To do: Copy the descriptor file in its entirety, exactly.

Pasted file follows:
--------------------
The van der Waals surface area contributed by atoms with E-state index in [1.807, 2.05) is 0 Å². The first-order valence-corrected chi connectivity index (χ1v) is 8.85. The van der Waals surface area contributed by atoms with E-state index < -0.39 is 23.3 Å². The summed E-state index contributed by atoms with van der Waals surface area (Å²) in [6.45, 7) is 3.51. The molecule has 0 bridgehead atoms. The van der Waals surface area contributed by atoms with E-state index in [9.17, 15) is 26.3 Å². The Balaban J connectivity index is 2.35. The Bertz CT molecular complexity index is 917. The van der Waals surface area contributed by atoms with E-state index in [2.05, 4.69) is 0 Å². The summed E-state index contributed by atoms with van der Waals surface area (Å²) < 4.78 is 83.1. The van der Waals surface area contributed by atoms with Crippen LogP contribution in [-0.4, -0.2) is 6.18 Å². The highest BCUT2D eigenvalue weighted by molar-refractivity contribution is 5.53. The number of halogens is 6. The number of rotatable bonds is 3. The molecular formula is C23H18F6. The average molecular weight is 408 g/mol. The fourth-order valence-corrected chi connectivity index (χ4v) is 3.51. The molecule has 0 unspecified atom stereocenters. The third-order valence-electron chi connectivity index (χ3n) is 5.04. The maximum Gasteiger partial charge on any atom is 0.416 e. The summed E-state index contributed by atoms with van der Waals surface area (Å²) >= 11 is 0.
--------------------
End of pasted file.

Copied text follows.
The van der Waals surface area contributed by atoms with E-state index in [1.807, 2.05) is 0 Å². The first-order valence-corrected chi connectivity index (χ1v) is 8.85. The van der Waals surface area contributed by atoms with E-state index < -0.39 is 23.3 Å². The summed E-state index contributed by atoms with van der Waals surface area (Å²) in [6.45, 7) is 3.51. The molecule has 0 bridgehead atoms. The van der Waals surface area contributed by atoms with E-state index in [9.17, 15) is 26.3 Å². The Balaban J connectivity index is 2.35. The Bertz CT molecular complexity index is 917. The van der Waals surface area contributed by atoms with E-state index in [2.05, 4.69) is 0 Å². The summed E-state index contributed by atoms with van der Waals surface area (Å²) < 4.78 is 83.1. The van der Waals surface area contributed by atoms with Crippen LogP contribution in [-0.4, -0.2) is 6.18 Å². The highest BCUT2D eigenvalue weighted by molar-refractivity contribution is 5.53. The number of halogens is 6. The number of rotatable bonds is 3. The molecular formula is C23H18F6. The average molecular weight is 408 g/mol. The fourth-order valence-corrected chi connectivity index (χ4v) is 3.51. The molecule has 0 unspecified atom stereocenters. The third-order valence-electron chi connectivity index (χ3n) is 5.04. The maximum Gasteiger partial charge on any atom is 0.416 e. The summed E-state index contributed by atoms with van der Waals surface area (Å²) >= 11 is 0.